Friday, 23 November 2012
Review: Katya's World - Jonathan L. Howard
Katya Kuriakova doesn’t care much about ancient history like that, though. She is making her first submarine voyage as crew; the first nice, simple journey of what she expects to be a nice, simple career.
There is nothing nice and simple about the deep black waters of Russalka, however; soon she will encounter pirates and war criminals, see death and tragedy at first hand, and realise that her world’s future lies on the narrowest of knife edges. For in the crushing depths lies a sleeping monster, an abomination of unknown origin, and when it wakes, it will seek out and kill every single person on the planet.
The Russalka Chronicles:
Titles and release dates for further books in the series to be confirmed.
Visit Jonathan L. Howard's website for more information
Katya may only be fifteen but children grow up fast on Russalka and she has just received her adult ID card that allows her to start work as the navigator on her uncle's submarine Puskin's Baby. Her first journey should be an easy one, just a routine delivery to one of the colonies, but that was before the vessel is commandeered by a soldier to transport notorious pirate Kane to prison. Thanks to the soldier's lack of navigational skills Katya is forced to take them on a dangerous route through perilous waters and that is where things really start to go wrong. Far away from usual shipping routes the submarine encounters a previously unknown and extremely dangerous enemy, one that puts the entire planet at risk.
I haven't read much hard core scifi so I have to admit I wasn't too sure what to expect when I picked up Katya's World. The story sounded really interesting though so I thought I'd give it a try and I'm glad I did because I really enjoyed it. Russalka isn't a world that I'd like to visit though, entirely covered with water there is no land mass available so the colonists spend their lives either underwater or on floating towns. Most of the underwater structures are built in underground cave systems that have the water carefully pumped out of them and just the idea of visiting them makes me feel claustrophobic so don't even get me started on the submarines! It's a harsh life but the colonists have been there for generations and have adapted well to their new environment. I found the information we were given about the technology they used was interesting but there were times I felt it slowed the story down a little. I also wanted more of a visual description of their underwater environment, I can clearly picture the submarines they used and even the homes they built but was at more of a loss when it came to their surroundings.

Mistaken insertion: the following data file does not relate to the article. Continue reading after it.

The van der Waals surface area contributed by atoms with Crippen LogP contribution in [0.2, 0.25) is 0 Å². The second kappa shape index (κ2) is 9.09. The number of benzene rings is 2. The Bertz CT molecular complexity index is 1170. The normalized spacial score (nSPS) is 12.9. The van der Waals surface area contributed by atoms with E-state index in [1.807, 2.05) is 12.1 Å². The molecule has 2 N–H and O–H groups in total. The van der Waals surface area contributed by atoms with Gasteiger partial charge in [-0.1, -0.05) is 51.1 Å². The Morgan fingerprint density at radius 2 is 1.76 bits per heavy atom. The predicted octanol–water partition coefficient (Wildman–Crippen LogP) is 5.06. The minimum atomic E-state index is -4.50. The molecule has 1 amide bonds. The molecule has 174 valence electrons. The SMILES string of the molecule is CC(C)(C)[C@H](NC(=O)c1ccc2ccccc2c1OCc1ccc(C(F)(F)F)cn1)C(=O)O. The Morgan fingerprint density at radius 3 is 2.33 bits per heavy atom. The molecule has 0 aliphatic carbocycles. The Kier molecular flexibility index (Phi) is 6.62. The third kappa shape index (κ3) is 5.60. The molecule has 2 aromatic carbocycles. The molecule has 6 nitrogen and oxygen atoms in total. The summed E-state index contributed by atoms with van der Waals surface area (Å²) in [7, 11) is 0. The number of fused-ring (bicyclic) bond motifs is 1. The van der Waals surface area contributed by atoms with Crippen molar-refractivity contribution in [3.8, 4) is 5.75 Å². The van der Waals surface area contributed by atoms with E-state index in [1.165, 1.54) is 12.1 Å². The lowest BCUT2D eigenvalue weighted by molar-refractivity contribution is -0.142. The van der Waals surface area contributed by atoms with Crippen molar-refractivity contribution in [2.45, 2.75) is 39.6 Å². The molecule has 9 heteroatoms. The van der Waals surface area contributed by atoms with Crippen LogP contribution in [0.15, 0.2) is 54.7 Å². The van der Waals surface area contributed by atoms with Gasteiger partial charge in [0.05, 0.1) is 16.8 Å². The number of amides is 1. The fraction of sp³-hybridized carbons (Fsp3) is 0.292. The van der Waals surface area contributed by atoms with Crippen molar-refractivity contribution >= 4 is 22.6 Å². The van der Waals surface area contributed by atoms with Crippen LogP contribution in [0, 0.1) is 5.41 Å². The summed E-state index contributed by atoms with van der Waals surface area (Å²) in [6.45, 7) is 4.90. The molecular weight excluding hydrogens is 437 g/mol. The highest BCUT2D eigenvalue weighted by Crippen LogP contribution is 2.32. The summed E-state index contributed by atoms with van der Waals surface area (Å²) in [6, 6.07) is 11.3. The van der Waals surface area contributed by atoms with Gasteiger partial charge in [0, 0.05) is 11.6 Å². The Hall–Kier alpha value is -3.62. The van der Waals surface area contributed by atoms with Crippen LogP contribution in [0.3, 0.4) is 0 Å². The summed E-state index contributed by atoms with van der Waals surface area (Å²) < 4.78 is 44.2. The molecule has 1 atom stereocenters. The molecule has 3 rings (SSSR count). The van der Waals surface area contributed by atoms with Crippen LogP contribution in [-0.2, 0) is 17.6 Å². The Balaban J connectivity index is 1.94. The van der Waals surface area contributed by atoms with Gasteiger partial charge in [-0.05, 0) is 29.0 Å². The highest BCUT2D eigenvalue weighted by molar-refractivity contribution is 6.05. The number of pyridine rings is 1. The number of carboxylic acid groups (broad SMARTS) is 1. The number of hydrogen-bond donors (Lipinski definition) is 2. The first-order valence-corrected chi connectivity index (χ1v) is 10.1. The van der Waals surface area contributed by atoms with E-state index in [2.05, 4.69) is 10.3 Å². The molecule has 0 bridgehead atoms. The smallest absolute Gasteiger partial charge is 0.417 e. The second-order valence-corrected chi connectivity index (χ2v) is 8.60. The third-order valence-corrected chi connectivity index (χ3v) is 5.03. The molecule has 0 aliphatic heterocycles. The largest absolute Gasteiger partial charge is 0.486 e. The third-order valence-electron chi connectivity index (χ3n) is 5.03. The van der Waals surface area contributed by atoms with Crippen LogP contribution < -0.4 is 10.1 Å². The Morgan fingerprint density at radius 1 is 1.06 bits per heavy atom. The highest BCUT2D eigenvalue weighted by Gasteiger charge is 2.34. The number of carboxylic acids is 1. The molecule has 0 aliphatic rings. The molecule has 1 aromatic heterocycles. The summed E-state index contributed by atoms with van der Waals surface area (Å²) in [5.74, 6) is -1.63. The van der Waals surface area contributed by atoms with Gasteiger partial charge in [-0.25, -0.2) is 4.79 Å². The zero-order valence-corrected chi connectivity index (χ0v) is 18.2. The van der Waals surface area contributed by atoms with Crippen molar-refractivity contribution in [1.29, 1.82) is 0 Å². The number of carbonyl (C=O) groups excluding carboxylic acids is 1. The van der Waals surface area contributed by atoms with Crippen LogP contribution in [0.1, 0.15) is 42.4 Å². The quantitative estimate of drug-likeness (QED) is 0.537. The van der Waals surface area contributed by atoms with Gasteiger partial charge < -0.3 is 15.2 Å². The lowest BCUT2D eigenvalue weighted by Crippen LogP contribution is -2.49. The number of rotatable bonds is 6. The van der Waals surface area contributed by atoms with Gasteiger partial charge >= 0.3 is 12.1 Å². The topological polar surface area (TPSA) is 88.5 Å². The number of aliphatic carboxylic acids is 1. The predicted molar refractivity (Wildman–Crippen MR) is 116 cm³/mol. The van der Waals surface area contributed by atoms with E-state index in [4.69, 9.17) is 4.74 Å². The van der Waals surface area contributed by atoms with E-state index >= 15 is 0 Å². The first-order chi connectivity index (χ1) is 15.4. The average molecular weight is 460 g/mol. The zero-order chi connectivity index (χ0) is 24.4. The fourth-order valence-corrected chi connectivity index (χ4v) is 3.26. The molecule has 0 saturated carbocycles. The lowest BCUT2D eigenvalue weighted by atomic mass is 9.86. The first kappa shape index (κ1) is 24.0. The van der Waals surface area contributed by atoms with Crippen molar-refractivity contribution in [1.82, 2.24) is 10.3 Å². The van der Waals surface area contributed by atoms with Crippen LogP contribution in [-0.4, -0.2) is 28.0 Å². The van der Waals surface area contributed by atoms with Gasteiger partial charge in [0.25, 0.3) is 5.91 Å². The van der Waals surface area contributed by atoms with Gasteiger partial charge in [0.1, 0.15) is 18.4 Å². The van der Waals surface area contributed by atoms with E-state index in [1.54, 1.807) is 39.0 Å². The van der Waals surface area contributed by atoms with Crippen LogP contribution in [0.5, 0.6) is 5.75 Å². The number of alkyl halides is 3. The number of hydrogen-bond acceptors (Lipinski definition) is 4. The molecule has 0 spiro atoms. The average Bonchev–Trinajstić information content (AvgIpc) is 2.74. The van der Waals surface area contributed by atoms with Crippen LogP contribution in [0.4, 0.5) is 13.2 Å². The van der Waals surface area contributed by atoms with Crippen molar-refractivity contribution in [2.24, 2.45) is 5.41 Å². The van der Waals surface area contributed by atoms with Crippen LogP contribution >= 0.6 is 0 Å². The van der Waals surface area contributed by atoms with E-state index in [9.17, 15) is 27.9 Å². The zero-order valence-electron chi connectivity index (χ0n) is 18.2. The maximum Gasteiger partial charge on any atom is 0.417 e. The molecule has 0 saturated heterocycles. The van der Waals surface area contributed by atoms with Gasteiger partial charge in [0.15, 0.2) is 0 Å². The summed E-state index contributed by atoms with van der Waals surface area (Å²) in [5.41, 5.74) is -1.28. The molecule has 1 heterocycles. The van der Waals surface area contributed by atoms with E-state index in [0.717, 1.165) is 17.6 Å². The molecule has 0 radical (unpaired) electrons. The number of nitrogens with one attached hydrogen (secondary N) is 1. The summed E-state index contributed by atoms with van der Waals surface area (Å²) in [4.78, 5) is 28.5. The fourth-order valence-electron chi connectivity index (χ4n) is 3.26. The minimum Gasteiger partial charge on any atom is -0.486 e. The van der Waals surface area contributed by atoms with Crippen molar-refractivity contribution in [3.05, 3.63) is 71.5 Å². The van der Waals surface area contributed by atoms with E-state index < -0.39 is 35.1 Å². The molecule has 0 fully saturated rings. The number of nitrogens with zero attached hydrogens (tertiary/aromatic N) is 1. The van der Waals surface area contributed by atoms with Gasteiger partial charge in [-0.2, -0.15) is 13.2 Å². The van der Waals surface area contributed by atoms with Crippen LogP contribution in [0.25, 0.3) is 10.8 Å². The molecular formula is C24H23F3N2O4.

The story is a fast paced adventure though and one that managed to continuously surprise me with the twists and turns it took. Just when I'd think I had things figured out something would happen to turn things on their head and I'd have to start guessing again. We have been introduced to a wide range of characters and I loved how we were kept on our toes trying to figure out everyone's motives and where their loyalties lie. Nothing is quite what it seemed and everyone seems to be keeping some kind of secret. I also really liked the Russian influence to the story and the way the Russalkans were proud of their Russian heritage but at the same time had turned their back on so much of their Earth history. It was interesting to see how this effected the decisions they made and the way they thought things through, especially considering the recent interactions they'd had with Earth.
Katya is a great character, although she acts much older than her age you have to expect that considering the environment she has grown up in. She is smart, resourceful and independent and the kind of character who puts herself at risk to protect those she cares about. She is in a very male dominated world but she is strong enough to stand up for herself and make herself heard which is a good thing considering she comes up with some pretty good plans. Alongside Katya my favourite character would have to be Kane, he is a notorious pirate but he acts completely differently to how I expected him to. A lot of the things he has done cross the lines into evil but at the same time he is very easy to trust. I'm not even sure why I wanted to trust him since half the time I was worried about his motives but there is just something so likeable about him that I couldn't help myself. Katya's World is a great start to the Russalka Chronicles and I'll definitely be reading the next instalment to find out where Jonathan L. Howard takes things next.
Source: Received from the publisher via NetGalley in exchange for an honest review
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